Tom Reynolds, Chief Executive at the Bathroom Manufacturers Association, outlines the urgent measures required to address plumbing skills.

An acute shortage of skilled plumbers and bathroom installers is a growing challenge in the bathroom manufacturing sector. Effective installation is important for bathroom fittings to work properly and for the efficiency of water systems as a whole

Unfortunately, the industry is witnessing a shortage of professionals and an unsettling trend where product dissatisfaction can be traced back to poor installation.

One significant cause is a trickle of individuals, regardless of skill level, transforming into self-proclaimed plumbers or installers. These unskilled operators compromise not only the safety and quality of installations but also cast a shadow on the reputation of our specialised sector.

At the forefront of our challenges lies the absence of mandatory licensing for plumbing and bathroom installation professionals. Unlike other countries, such as Germany and Australia, which both require training for several years for people to work as a plumber, the UK regulatory framework lacks prerequisites for training, qualifications, or experience to establish a plumbing business or assume the title of a bathroom installer. This regulatory void erodes the industry’s credibility, posing substantial public confidence and safety risks.

A pivotal solution would lie in the government's commitment to introducing statutory licensing. The exclusive reservation of the title 'plumber' for fully qualified professionals is imperative. For instance, the Chartered Institute of Plumbing and Heating Engineering maintains lists of qualified installers. The British Institute for KBB Installation plays a pivotal role by recognising and distinguishing qualified ‘bathroom installers’ registered with them. Government endorsement through statutory licensing would ensure that only legitimate and proficient tradespeople bear these titles, guaranteeing quality for consumers.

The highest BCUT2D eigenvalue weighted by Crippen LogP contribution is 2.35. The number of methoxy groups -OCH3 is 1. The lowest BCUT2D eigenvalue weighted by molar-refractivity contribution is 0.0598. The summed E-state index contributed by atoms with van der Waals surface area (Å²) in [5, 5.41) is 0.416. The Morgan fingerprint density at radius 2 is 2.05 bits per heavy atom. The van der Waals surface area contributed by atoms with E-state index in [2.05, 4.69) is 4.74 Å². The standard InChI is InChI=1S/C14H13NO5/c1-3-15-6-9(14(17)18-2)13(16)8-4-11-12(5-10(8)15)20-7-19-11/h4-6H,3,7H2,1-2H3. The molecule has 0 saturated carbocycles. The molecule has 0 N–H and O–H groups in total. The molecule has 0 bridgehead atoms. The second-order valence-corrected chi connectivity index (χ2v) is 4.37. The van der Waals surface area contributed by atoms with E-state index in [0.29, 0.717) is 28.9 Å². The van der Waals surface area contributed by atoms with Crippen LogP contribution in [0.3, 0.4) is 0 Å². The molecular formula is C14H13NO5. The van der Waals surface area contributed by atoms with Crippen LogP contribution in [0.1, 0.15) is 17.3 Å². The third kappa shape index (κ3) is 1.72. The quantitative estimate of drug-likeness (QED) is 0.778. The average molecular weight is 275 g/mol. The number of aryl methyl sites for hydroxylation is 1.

The recent report, "Flowing Forward," from Demos, resonates with our perspective, urging the Department for Levelling Up, Housing, and Communities to establish a registered plumber scheme involving training plumbers to a specific standard and certifying them. The report contends that complex plumbing work, such as installing a new toilet or shower, should either be registered by local authorities or require self-certification by a registered plumber, considering the potential impacts on water stress, building structure, and people's bills.

Furthermore, evidence-based continuous professional development should be an essential component of every plumbing and heating professional's career. The continuous acquisition of knowledge and skills not only improves individual abilities but also boosts the entire industry's professionalism and reputation. Installations adhering to current industry standards reduce the chances of plumbing or heating systems failing, resulting in costly damages and repairs. It is essential to know that bathroom installations are not only about aesthetics; they play a crucial role in user safety and convenience.

The BMA is committed to pushing for the adoption of all these matters in collaboration with government bodies, the British Institute of Kitchen, Bedroom and Bathroom Installers and other stakeholders. Collectively, we should aim to transform these proposals into concrete reforms, safeguarding the integrity and safety of bathroom installation.